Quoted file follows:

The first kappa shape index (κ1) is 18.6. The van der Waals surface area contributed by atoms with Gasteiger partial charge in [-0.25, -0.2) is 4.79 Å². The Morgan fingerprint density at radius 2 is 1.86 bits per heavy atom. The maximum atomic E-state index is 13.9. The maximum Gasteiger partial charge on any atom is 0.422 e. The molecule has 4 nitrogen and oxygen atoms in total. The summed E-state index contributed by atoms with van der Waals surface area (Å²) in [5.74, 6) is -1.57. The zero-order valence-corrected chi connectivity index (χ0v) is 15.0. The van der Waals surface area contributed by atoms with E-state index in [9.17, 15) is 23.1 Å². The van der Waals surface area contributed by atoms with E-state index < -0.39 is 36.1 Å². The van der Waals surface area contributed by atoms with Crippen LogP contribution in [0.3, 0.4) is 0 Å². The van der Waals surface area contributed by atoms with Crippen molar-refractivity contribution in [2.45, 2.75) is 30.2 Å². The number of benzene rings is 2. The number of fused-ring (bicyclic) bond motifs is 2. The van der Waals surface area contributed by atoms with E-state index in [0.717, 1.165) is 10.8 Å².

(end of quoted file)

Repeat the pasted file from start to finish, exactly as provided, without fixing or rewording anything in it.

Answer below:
The first kappa shape index (κ1) is 18.6. The van der Waals surface area contributed by atoms with Gasteiger partial charge in [-0.25, -0.2) is 4.79 Å². The Morgan fingerprint density at radius 2 is 1.86 bits per heavy atom. The maximum atomic E-state index is 13.9. The maximum Gasteiger partial charge on any atom is 0.422 e. The molecule has 4 nitrogen and oxygen atoms in total. The summed E-state index contributed by atoms with van der Waals surface area (Å²) in [5.74, 6) is -1.57. The zero-order valence-corrected chi connectivity index (χ0v) is 15.0. The van der Waals surface area contributed by atoms with E-state index in [9.17, 15) is 23.1 Å². The van der Waals surface area contributed by atoms with E-state index < -0.39 is 36.1 Å². The van der Waals surface area contributed by atoms with Crippen LogP contribution in [0.3, 0.4) is 0 Å². The van der Waals surface area contributed by atoms with Crippen molar-refractivity contribution in [2.45, 2.75) is 30.2 Å². The number of benzene rings is 2. The number of fused-ring (bicyclic) bond motifs is 2. The van der Waals surface area contributed by atoms with E-state index in [0.717, 1.165) is 10.8 Å².